The Secret Garden (1949)
Directed by Fred Wilcox
The Wizard of Oz isn’t the only film that uses the motif of color to contrast with a world of black and white. In that film, it’s ordinary dusty old tornado-ridden Kansas that’s in black and white, with the life on the farm that Dorothy finds frustrating, so that she dreams of a place “Over the Rainbow,” and sure enough, while she’s unconscious, she “wakes up” to Munchkinland, the Yellow Brick Road, a field of red poppies, and the Emerald City, not to mention the wise Scarecrow who hasn’t got a brain, the sentimental Tin Man who hasn’t got a heart, and the blustery Lion who needs — courage.
”There’s no place like home,” says Dorothy, as she taps her ruby slippers three times. You might say the same of The Secret Garden, but with a couple of turns in the plot that make this film a good choice for our week leading up to Epiphany. In The Secret Garden, life is in black and white because human sorrow — and a sinful neglect — have made it so. Mr. Craven (played by Herbert Marshall, the brilliant understated actor who, unlike his more celebrated countryman Larry Olivier, never appears to be acting) has for many years been mourning the death of his young wife. In fact, he usually stays holed up in London, so that he does not have to be near the home that is painful to his memory. He ignores his son Colin (Dean Stockwell), who is apparently a cripple, and who torments the servants in the sprawling and spidery old mansion by his fits of screaming in pain. Mr. Craven has shut up the high-walled garden that his wife loved, where she suffered the accident that caused her death. The servants are forbidden to enter it. But, as in so many tales inspired by a Christian vision of the world, salvation comes to the man from a child, and in ways that he least expects. The child is his orphaned niece Mary (Margaret O’Brien, still with us at the age of 86), whose mother and father died of cholera in India. But she’s not alone in the enterprise. Just as at Christmas, it was the shepherds and not the learned men of the world who first heard the news of the Savior’s birth, so we cross the social classes here too. For Mary meets the kid brother of one of the servants, a country lad named Dickon (Brian Roper). Dickon knows all about birds and animals and growing things, and he is eager to show them to Mary, including his pet raven, Jimmy. It’s the raven that finds a key to the garden in the underbrush. Mary and Dickon enter, and all is color; and they tend the garden, at the same time as they befriend Colin — against the commands of his quack doctor — and take him outdoors, where he begins to live, for the first time in many years. Mr. Craven’s own conversion from death to life, from a death-like despair to love, is yet to come.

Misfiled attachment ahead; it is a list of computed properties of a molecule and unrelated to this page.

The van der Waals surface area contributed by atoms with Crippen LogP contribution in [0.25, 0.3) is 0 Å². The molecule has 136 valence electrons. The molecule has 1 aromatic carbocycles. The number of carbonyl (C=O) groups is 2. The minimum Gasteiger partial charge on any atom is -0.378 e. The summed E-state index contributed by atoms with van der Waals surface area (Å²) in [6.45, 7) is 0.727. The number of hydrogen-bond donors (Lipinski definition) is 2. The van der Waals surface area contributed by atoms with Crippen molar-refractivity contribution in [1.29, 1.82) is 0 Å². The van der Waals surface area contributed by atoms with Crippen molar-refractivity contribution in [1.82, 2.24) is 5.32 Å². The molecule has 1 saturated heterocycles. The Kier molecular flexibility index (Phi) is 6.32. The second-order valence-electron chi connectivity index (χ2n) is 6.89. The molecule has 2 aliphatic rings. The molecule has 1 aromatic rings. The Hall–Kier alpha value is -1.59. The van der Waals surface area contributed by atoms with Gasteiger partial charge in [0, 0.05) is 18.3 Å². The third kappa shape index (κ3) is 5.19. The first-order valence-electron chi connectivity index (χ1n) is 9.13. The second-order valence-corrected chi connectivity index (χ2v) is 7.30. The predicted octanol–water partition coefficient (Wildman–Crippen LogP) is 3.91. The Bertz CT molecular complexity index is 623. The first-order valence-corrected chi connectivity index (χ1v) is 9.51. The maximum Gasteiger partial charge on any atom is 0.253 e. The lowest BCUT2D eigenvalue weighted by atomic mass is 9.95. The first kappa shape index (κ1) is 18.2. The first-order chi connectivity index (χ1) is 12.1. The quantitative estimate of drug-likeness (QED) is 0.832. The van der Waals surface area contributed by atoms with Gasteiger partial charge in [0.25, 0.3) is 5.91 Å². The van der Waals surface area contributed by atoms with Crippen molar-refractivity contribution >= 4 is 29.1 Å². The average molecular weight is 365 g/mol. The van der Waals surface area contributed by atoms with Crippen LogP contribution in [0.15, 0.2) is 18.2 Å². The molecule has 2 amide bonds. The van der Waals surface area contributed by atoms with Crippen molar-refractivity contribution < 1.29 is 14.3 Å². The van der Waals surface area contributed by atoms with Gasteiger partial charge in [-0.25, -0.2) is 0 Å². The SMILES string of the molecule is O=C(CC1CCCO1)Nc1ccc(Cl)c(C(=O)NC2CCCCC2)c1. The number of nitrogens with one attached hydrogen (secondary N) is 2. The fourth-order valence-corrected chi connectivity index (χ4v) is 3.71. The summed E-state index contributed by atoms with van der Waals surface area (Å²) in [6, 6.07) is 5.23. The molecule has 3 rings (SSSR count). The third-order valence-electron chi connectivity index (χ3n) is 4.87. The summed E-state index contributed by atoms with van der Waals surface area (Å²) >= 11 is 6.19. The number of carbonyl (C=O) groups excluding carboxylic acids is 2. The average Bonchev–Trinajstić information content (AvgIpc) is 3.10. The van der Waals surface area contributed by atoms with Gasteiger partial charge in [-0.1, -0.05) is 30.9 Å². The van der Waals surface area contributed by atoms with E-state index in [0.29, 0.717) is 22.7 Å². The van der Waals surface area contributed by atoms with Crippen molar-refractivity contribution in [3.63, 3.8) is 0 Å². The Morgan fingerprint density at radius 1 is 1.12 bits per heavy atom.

The film keeps very close to the children’s novel The Secret Garden, by Frances Hodgson Burnett, and I think that in this case, as also in The Wizard of Oz, the film is at least as good as the book. We see and hear the youthfulness, and its contrast with age, age not in the frolic winsomeness of old people whose very wrinkles seem to smile, but rather in a settled glumness, a conviction that nothing can ever be good or beautiful again. The child actors are terrific. Fans of the oddball television show Quantum Leap will remember Dean Stockwell as the balding and crusty admiral Al Calavicci, but he had a very long and celebrated career as a child actor, with a shock of curly brown hair and a face out of Botticelli. Margaret O’Brien, for my money twice the actress Shirley Temple ever was, might as well have directed on her own every scene she is in, so clearly does she know what she’s about. The country boy, Brian Roper, is at that age at which boys and girls become friends without a shade of suspicion that there is ever anything but friendship in the world, and he plays it without a flaw.
Here’s a film you can watch with all the children, the young ones and the old ones.